The metabolic effects of honey — alone or combined with other foods — were investigated in type II diabetics using 2 protocols: A) 33 g honey and 50 g bread (same amounts of carbohydrate) were given on alternate days to 12 patients. Blood levels of glucose, insulin and triglycerides were determined in venous samples before and every 30 min after meal ingestion (for a total of 3h). Areas under glucose curves were equal, although honey — compared to bread — resulted in higher blood sugar concentrations at 30 min (p<0.01) and lower at 90 min (p<0.05). B) Another 19 type II diabetics consumed on separate days 3 different meals: H (30 g honey), HA (30 g honey, 100 g almonds), HB (30 g honey, 125 g cheese, 10 g bread, 10 g butter). HA and HB contained the same amount of fat, but were different in fiber. No significant differences in the areas under glucose curves were observed. However, meal H produced earlier hyperglycemia than HA and HB (30 min: p<0.01). Insulin levels were higher after HB compared to H (p<0.05). Meals HA and HB were followed by higher triglyceride levels than H (p<0.05). It is concluded that: 1) honey and bread produce similar degrees of hyperglycemia in type II diabetics. 2) Fatrich foods added to honey do not alter the total hyperglycemic effect but result in higher triglyceride and insulin serum concentrations.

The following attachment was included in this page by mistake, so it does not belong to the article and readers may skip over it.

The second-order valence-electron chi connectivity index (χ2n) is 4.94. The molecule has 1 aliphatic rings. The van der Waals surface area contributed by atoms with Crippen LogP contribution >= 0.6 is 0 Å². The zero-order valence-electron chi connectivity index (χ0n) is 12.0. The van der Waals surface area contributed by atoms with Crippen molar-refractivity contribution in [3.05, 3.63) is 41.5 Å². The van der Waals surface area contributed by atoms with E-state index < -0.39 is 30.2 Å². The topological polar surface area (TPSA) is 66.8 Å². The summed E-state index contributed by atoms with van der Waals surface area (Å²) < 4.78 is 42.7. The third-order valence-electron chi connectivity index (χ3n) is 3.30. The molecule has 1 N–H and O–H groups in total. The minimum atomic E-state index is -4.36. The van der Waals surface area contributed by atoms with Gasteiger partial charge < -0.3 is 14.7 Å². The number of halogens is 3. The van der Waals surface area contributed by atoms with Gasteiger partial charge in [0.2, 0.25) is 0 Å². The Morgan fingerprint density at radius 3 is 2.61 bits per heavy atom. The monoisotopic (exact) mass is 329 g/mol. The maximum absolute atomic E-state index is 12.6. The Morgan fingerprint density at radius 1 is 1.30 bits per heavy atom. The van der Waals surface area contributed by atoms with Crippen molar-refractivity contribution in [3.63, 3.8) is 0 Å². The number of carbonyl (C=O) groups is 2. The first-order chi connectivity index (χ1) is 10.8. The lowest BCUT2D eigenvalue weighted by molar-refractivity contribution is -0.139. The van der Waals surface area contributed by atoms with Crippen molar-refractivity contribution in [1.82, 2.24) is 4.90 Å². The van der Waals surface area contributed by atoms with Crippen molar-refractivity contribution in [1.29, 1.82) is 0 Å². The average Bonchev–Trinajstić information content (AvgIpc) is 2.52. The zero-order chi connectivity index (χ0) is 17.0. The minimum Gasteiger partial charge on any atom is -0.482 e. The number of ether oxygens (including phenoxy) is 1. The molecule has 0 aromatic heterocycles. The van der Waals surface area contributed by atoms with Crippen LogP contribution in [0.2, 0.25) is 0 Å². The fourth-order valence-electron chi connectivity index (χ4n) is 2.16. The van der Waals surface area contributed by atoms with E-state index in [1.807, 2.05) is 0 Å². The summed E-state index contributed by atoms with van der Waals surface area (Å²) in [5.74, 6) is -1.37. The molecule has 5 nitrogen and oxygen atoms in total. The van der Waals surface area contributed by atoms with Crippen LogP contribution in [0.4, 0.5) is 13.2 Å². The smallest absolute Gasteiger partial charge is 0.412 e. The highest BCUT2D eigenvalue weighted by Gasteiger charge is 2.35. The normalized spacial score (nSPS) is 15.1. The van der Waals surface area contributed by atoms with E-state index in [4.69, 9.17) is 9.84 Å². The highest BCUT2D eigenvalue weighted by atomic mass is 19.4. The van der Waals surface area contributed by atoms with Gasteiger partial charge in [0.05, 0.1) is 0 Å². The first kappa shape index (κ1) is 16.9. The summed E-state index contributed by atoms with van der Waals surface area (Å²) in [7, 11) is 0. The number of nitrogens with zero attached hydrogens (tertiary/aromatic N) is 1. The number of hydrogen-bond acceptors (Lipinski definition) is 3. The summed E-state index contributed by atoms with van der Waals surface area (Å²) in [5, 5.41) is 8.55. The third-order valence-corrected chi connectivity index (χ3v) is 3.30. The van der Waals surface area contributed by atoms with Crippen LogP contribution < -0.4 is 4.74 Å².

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Katsilambros, N.L., Philippides, P., Touliatou, A. et al. Metabolic effects of honey (alone or combined with other foods) in type II diabetics. Acta diabet. lat 25, 197–203 (1988). https://doi.org/10.1007/BF02624814
- Blood sugar
- Insulin, Triglycerides
- Type II diabetics